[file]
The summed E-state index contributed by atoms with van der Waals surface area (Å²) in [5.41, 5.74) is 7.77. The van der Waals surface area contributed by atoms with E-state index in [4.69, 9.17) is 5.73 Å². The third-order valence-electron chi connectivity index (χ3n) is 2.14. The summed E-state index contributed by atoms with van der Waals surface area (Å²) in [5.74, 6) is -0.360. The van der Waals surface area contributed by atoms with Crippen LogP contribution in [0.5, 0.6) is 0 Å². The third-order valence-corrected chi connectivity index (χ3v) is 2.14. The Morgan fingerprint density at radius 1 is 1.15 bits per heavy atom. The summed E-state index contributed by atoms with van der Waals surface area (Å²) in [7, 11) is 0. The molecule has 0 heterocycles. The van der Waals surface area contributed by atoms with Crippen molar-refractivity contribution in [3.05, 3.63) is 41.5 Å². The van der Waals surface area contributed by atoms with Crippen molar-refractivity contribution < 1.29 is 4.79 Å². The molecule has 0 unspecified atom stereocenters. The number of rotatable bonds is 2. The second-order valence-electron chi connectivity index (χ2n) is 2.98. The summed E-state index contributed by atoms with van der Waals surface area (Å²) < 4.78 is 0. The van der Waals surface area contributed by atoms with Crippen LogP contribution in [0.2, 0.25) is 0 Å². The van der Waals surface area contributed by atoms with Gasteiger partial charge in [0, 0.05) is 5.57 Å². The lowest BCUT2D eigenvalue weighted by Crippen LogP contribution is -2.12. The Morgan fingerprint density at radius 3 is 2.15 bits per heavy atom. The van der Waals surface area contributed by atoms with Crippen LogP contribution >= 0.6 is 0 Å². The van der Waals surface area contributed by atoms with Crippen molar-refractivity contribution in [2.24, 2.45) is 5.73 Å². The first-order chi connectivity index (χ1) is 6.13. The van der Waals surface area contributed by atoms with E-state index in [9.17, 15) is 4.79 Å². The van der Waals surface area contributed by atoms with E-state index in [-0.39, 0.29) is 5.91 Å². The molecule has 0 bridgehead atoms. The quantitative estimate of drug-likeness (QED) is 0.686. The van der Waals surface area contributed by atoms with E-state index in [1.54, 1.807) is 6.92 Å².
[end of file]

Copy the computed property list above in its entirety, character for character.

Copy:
The summed E-state index contributed by atoms with van der Waals surface area (Å²) in [5.41, 5.74) is 7.77. The van der Waals surface area contributed by atoms with E-state index in [4.69, 9.17) is 5.73 Å². The third-order valence-electron chi connectivity index (χ3n) is 2.14. The summed E-state index contributed by atoms with van der Waals surface area (Å²) in [5.74, 6) is -0.360. The van der Waals surface area contributed by atoms with Crippen LogP contribution in [0.5, 0.6) is 0 Å². The third-order valence-corrected chi connectivity index (χ3v) is 2.14. The Morgan fingerprint density at radius 1 is 1.15 bits per heavy atom. The summed E-state index contributed by atoms with van der Waals surface area (Å²) in [7, 11) is 0. The molecule has 0 heterocycles. The van der Waals surface area contributed by atoms with Crippen molar-refractivity contribution in [3.05, 3.63) is 41.5 Å². The van der Waals surface area contributed by atoms with Crippen molar-refractivity contribution < 1.29 is 4.79 Å². The molecule has 0 unspecified atom stereocenters. The number of rotatable bonds is 2. The second-order valence-electron chi connectivity index (χ2n) is 2.98. The summed E-state index contributed by atoms with van der Waals surface area (Å²) < 4.78 is 0. The van der Waals surface area contributed by atoms with Crippen LogP contribution in [0.2, 0.25) is 0 Å². The van der Waals surface area contributed by atoms with Gasteiger partial charge in [0, 0.05) is 5.57 Å². The lowest BCUT2D eigenvalue weighted by Crippen LogP contribution is -2.12. The Morgan fingerprint density at radius 3 is 2.15 bits per heavy atom. The van der Waals surface area contributed by atoms with Crippen LogP contribution >= 0.6 is 0 Å². The van der Waals surface area contributed by atoms with Crippen molar-refractivity contribution in [2.24, 2.45) is 5.73 Å². The first-order chi connectivity index (χ1) is 6.13. The van der Waals surface area contributed by atoms with E-state index in [9.17, 15) is 4.79 Å². The van der Waals surface area contributed by atoms with E-state index in [-0.39, 0.29) is 5.91 Å². The molecule has 0 bridgehead atoms. The quantitative estimate of drug-likeness (QED) is 0.686. The van der Waals surface area contributed by atoms with E-state index in [1.54, 1.807) is 6.92 Å².